• Pokeweed is also called pokeberry, inkberry or poke. It is an herb plant that contains purple berries and has a strong odor. The extract of the berry is used to color wine and other items as well. The roots of the stalks and leaves of the plants are poisonous. The color can be used to dye clothes and for candy to get a purple color.
  • Pokeberry is usually found in North America, Pacific Northwest and southeastern united states and is used as a laxative and vomiting agent. It grows in wet sandy areas and the young shoots of the plant are edible.

Use the image and description above to properly identify Pokeweed on your landscape. If you are not totally sure, contact us and we will do our best to help you with correct identification.



After you have properly identified that you are dealing with Pokeweed, proceed with an inspection. During this phase, you will locate where Pokeweed is growing on your property and also observe the conditions of the area that are allowing Pokeweed to thrive.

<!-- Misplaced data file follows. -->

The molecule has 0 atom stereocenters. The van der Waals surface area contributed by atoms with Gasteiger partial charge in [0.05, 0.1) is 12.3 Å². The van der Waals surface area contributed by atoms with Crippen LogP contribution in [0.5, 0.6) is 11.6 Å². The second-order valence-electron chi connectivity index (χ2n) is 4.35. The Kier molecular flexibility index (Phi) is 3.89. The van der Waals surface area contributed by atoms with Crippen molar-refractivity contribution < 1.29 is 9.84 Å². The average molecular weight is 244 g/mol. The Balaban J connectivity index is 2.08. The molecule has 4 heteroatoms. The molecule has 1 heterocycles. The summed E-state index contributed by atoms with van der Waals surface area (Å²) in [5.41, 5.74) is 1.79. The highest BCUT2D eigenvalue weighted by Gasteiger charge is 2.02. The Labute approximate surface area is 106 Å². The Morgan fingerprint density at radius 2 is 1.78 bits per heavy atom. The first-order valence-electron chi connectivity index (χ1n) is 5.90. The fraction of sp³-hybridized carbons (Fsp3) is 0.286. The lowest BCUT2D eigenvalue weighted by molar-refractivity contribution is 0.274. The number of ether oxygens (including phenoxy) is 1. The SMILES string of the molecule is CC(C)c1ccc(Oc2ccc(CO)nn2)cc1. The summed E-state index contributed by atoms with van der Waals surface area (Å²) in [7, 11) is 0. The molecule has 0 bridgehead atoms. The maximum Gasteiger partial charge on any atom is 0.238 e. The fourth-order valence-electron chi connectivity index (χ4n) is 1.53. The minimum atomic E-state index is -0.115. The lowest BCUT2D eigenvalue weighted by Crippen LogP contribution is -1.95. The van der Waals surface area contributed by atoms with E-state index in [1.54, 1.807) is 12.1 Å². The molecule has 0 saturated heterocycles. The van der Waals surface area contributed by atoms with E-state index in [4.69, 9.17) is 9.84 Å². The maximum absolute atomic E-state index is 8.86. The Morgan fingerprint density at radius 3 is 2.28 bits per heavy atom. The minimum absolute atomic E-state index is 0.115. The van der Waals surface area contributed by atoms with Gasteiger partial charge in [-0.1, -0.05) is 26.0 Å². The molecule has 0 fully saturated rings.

Where to Inspect

Conduct a thorough inspection of your landscape to see where the Pokeweed is growing. Pokeweed can grow in a variety of different environments but are most common in woodlands and disturbed areas such as roadsides, ornamental landscapes, agricultural fields, and even urban areas.

What to Look For

You should be looking for where Pokeweed is established and growing. They will look like shrubs or small-sized trees. Their leaves are large and green with red or green stems that turn purple as they mature. The stems also are not woody and are more herbaceous. Look also for their seed heads or berry clusters that droop forward.


Please be sure that when handling any type of herbicide, you are properly protecting your skin and eyes with safety equipment. Goggles, gloves and long sleeved clothing are a must. Pokeweed grows rapidly in mid to late summer so Spring is the best time to get control.

While there are several herbicides that work well against Pokeweed, our top recommendation for control is 2,4-D because of its selective and systemic means of control and ease of use.

Step 1- Measure and Mix 2,4-D Amine

Mixing 2,4-D Amine

Begin by calculating the square footage (length x width = square footage) of the treatment area to determine how much 2,4-D Amine you will need. For turf applications, 2,4-D Amine should be mixed at a rate of 2 to 3.16 pints per acre.